Free Wildflower Seeds

When I first wrote this page, it linked in to a couple of websites offering free wildflower seeds.  However, those offers have since expired, so I now find myself thinking up ways for people to get hold of wildflower seeds for free.  

This time, I'm not going to link into temporary offers, because I only have to go back and sort out broken website links later.  In addition, such offers are seen far less frequently these days. They tend to require a purchase of something else.  So I'm going to approach this topic differently.  Instead, I have put together a list of suggestions of how you can obtain free wildflower seeds for bees and other pollinators. 

You can also check my list of wildflowers loved by different species of bees (as well as other pollinators, of course!).

Why We Need More Wildflowers

a mass of wildflowers in white, yellow blues and reds, including daisies, poppies and yellow corn marigolds and purple phacelia

Wildflower habitats are crucial to wildlife, but in many countries, these habitats have been drastically reduced. This is bad news for the pollinators that depend upon them.

Why has this happened?  A few reasons, but especially:

  • farming and agriculture practice, and 
  • building development which has seen housing being built on green belt - I discovered my own home had been built on what was a meadow about 25 years ago.

Whilst I am in favour of seeing more wildflowers around, to an extent, I urge you to have a good think about things before you throw lots of seeds around in your garden:

  • Do you know what you are sowing?  Be cautious when using seed mixes - or purchased ones for that matter.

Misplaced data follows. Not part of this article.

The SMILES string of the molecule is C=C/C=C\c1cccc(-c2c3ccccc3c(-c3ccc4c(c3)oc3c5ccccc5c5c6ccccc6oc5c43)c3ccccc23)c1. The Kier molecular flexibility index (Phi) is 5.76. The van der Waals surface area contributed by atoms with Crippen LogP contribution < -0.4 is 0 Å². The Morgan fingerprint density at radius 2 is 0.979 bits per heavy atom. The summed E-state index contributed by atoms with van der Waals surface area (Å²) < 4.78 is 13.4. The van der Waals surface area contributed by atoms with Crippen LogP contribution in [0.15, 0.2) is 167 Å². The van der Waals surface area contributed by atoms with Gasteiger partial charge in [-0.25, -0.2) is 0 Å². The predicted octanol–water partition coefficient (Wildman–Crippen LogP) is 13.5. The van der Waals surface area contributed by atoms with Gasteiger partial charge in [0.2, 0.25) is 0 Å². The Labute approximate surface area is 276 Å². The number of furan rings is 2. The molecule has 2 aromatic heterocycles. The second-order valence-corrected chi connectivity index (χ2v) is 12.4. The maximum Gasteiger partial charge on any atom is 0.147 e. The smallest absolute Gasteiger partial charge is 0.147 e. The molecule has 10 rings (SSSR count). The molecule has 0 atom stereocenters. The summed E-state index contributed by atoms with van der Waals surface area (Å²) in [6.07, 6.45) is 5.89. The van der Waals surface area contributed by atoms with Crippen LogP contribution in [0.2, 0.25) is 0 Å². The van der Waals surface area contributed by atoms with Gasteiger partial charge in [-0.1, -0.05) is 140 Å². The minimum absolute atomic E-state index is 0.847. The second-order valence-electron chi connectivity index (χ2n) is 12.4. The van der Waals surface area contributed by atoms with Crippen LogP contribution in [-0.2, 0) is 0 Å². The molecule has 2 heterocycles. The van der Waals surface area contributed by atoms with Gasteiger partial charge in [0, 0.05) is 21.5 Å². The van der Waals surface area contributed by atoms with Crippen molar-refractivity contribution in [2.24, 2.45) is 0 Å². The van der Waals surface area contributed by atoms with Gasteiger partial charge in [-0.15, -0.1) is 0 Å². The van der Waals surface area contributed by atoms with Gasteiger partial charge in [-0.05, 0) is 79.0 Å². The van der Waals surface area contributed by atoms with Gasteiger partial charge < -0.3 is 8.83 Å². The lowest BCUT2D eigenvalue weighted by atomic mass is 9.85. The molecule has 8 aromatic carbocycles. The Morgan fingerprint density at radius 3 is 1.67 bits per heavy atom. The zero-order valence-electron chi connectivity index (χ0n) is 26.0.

• Be careful not to include invasive species.  Focus primarily on native wildflower species (not that I am against non-native plants in general - indeed many are very beneficial to pollinators).
  • Which kinds of wildflowers can your garden accommodate?
    For example, if you have heavy clay soil, there is no point in trying to sow seeds that only thrive in dry conditions, and vice versa.  Ensure you match your growing conditions to the wildflowers selected. 
    Some wildflower mixes comprise species that thrive best in well-drained, nutrient-poor soil.
  • Are you sure about how you are going to incorporate wildflowers, and is it the best option for both you and the pollinators in your area?

The final point may seem a strange thing to write.  Mostly, I would assert that wildflowers are always great.  However, sometimes it is better to have a well planned garden with carefully selected flowering shrubs, plants, bulbs and so on.

Bumble bee foraging on a wildflower, which is a tall stem of purple Common Mallow flower - Malva sylvestrisBumble bee foraging on Common Mallow - Malva sylvestris

Finding Wildflower Seeds For Bees And Pollinators, Without Paying Anything!

Here is a list of ideas:

  1. If legal in your region, collect them from wildflower verges.  Be sure not to disturb rare species of plant.

  2. Find the owner of a meadow nearby, and ask if they would allow you to collect seeds.

  3. Sometimes, conservation organizations and charities promote wildflowers, and will even give away seeds or sell them for a small price.

  4. Schools can make a difference to bees, by inspiring the next generation of conservationists, entomologists and backyard naturalists.
    If you are seeking seeds for a charitable project or school, you may be able to get a donation from a specialist supplier of wildflower seeds, or at least get a discount.  I have personally instigated this to help a school, so I know there are suppliers who will help.  Look on line to find a supplier, and write them an email.  Don't be offended if they say "no" - try some-one else.  Be sure to use the email address of your school or charity, and explain the project clearly.